Less than an hour after lawmakers adopted a school funding plan to add $90 million to public schools next year, an attorney for plaintiffs in a school finance lawsuit against the state said it’s not enough.

“The math just doesn’t do it,” attorney John Robb told the Associated Press.

Lawmakers added $525 million in new school funding last year, but the Kansas Supreme Court ordered the legislature to add more money to account for inflation. After tense negotiations between the Senate and House, legislators approved a funding plan similar to Gov. Laura Kelly’s proposal to add $360 million in new funding over the next four years.

“This bill solves nothing,” Rep. Blake Carpenter, a Derby Republican, said before casting his vote. “This bill does nothing to end the litigation. This bill does nothing to get the courts out of the business of appropriating funds.”

The legislation increases base state aid per pupil next year from $4,302 to $4,436, and builds the base state aid to $4,846 in 2022, adding $360 million in new school funds over four years.

According to Carpenter, the sharp boost will require lawmakers to increase taxes to pay for it by 2021.

“We will reamortize KPERS, because that’s the path of least resistance compared to the other two options we will face,” Carpenter said. The other options will include cutting spending or increasing taxes. We never cut spending, he said.

“So this begs the question: What tax increase are you going to vote for in order to pay for the new spending? Because the KPERS reamortization will only get us so far,” Carpenter said. “We will need to consider a second option. It’s not a question of if we will pay for the spending. It’s when will we pay for the spending.”

Michael Austin, director of the Sandlian Center for Entrepreneurial Government at the Kansas Policy Institute (which also owns The Sentinel), analyzed how much lawmakers may have to raise taxes to fund schools. According to his analysis, the school funding proposal creates a $979 million budget gap by 2023. If legislators used property taxes to fuel the new spending, they would need to increase state-levied property taxes by 50 percent.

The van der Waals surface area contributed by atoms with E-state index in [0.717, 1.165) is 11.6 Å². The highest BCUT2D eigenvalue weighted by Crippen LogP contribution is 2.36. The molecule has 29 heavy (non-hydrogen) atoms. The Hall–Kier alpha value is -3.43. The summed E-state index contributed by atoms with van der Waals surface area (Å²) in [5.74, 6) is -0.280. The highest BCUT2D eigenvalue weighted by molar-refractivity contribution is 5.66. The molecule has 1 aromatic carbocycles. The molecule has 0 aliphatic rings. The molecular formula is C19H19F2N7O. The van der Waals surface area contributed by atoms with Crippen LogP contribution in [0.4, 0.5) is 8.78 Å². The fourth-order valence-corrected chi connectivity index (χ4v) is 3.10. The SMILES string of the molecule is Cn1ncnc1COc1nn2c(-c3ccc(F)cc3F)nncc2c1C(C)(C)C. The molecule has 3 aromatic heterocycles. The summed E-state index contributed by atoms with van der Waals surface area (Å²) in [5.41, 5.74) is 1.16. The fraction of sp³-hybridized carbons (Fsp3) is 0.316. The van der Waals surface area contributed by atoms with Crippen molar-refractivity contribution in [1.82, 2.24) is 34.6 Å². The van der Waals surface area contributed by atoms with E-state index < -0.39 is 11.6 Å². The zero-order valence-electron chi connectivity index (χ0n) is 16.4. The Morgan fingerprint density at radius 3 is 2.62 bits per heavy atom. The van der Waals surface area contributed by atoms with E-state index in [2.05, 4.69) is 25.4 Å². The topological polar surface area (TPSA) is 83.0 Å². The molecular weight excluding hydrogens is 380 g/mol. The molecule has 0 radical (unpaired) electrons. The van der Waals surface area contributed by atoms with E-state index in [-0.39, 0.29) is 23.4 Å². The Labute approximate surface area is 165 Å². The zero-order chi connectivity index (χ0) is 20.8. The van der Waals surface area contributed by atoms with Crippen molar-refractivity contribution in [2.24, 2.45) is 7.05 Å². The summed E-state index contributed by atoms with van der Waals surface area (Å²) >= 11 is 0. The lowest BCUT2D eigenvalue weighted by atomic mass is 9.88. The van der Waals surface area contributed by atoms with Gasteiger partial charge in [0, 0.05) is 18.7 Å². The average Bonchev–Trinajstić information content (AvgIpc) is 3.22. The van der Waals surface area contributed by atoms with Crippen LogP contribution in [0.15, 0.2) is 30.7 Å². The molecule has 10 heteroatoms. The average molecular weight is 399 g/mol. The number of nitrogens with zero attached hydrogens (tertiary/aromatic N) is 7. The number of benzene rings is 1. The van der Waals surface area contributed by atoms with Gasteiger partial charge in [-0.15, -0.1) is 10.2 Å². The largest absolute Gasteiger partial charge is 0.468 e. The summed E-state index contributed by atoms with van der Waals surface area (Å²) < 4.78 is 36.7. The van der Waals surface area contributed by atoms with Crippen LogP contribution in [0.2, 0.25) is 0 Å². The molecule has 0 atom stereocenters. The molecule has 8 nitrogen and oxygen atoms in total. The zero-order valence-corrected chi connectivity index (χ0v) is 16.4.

Gov. Kelly is likely to sign the legislation. In a statement, she called the proposal a “reasonable, commonsense plan.”

“The Kansas Legislature took an important step today towards addressing the needs of our students, supporting our teachers and fully funding our schools,” she said.

The Kansas Supreme Court will hear oral arguments to determine whether the law adequately funds schools in May. It’s likely to be a contentious hearing.

Bill Brady, a lobbyist for Schools for Fair Funding (the organization of school districts suing the state), originally offered SFFF’s support for Kelly’s proposal to boost school funding by $360 million over four years. However, he later said the financing mechanism’s inflation adjustment was miscalculated, and schools should receive $5,219 in base state aid per pupil by 2023, rather than the $4,846 in the legislation.

Briefs for the school funding lawsuit, Gannon, are due by April 15.

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